Dog Days – Sarge

Posted By on February 25, 2012

Comments

6 Responses to “Dog Days – Sarge”

  1. Gary Carbone says:

    I hope Sarge gets a lucky break, sounds like he deserves one. But it does seem like he needs to be watched closely by his owners, and kept away from situations where he might feel the need to defend himself or his property/owners. I’m watching this story closely, becuase our dog Bodhi has demonstrated guard dog/protective tendencies recently. Very wary of strangers at certain times.

    Randy can you elaborate of what recommendations you made to Sarge’s owners? Anything that would be of use to owners of dominant dogs? Our prayers go out to Sarge and family…..

    • Randy says:

      Gary, you are quite correct in your observations that Sarge, and indeed any dog, must be supervised so that it takes its cues from the handler instead of taking matters into its own mouth, as it were. There is nothing innately wrong with a dog exhibiting wariness of strangers, or guarding tendencies, and these routinely manifest because they are fundamental behaviour characteristics of specific breeds. They can, however, appear because of unsound handling, and therein lies the root of many calls we get for remedial training.

      As I said at the start of this article, it’s only the first in a series. I will be bringing out the details, and much of that will be of use to any dog owner, regardless of breed, but most importantly to the owners of demonized ones. As usual with a story that most people have only been exposed to through media reports and the word of mouth rumour mill, Sarge’s tale has become a polarizing influence. Public sentiments are running to extremes and in that process, a lot of valuable information is going to get lost. I intend to prevent that as far as I am able.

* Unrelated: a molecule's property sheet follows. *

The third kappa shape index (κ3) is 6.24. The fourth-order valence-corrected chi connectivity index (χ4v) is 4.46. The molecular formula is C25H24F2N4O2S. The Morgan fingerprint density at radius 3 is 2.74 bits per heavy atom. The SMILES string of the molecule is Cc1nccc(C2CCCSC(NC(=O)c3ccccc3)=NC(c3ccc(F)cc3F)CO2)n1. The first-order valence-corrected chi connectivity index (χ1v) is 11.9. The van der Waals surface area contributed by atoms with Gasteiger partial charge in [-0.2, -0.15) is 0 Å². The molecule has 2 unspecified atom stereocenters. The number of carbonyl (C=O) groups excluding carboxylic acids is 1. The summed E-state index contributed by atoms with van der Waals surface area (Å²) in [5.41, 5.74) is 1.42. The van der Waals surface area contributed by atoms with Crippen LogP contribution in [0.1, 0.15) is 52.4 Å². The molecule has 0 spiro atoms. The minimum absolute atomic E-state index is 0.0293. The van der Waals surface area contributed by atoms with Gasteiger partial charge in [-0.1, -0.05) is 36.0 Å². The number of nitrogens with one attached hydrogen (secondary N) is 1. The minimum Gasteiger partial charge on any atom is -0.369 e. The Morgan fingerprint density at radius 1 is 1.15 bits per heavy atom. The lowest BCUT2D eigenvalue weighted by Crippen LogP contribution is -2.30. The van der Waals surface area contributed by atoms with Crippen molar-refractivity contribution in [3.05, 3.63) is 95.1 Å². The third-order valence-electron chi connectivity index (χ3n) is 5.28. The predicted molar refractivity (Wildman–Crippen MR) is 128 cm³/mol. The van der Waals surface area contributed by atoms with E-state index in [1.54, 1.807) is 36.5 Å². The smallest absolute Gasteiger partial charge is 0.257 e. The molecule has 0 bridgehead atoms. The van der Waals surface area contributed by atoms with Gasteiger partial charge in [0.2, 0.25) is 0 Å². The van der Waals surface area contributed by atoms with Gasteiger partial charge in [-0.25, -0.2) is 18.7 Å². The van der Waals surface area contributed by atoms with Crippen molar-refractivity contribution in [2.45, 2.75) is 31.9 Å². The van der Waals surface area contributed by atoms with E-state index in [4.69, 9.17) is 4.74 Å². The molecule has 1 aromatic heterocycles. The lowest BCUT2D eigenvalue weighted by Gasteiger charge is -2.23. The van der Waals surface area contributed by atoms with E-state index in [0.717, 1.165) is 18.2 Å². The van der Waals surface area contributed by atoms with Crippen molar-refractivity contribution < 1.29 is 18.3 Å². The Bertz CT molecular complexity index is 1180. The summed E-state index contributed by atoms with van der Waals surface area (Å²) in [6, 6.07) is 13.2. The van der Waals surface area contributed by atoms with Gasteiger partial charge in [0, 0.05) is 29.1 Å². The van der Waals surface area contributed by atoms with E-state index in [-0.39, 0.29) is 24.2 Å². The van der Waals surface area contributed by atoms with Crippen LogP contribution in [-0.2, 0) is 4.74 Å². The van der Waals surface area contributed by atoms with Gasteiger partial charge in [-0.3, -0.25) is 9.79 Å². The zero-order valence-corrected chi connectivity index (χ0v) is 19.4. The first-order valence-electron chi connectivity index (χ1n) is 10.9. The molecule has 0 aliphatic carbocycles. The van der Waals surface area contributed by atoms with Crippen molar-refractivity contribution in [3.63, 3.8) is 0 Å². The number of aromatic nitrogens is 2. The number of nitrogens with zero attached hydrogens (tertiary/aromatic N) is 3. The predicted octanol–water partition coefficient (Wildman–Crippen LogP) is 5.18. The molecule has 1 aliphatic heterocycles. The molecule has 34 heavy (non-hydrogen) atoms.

• Gary Carbone says:

        “Public sentiments are running to extremes and in that process, a lot of valuable information is going to get lost. I intend to prevent that as far as I am able.”

        I can’t imagine a higher calling or a more spiritual pursuit.

  2. Silvia Jay says:

    I second Gary. Curious to read more. And also wonder why, after the first incident and great lengths the owners went to get him back, Sarge was given the opportunity again to charge a person – and bite, as I understand it.

    • Randy says:

      Thank you Silvia. You pose a very important question.

      In fact, as this series unfolds, you will see that the Sarge case represents an amalgam of many important questions. As a representative and highly educational case study, I don’t think I could have invented a better one. Please do keep reading Dog Days. As always, we value your input and observations.

  3. Silvia Jay says:

    Thank you, Randy. I most definitely will keep on reading – as you know I am all things dog.
    By the way, I absolutely agree with you that stranger wariness is a dog-characteristic, or seems to be according to observations with feral dogs. That said, it also seems that barking and ritualistic posturing is what is normal, not biting. I argue that when a dog bites, the root is often human influenced or caused anxiety.

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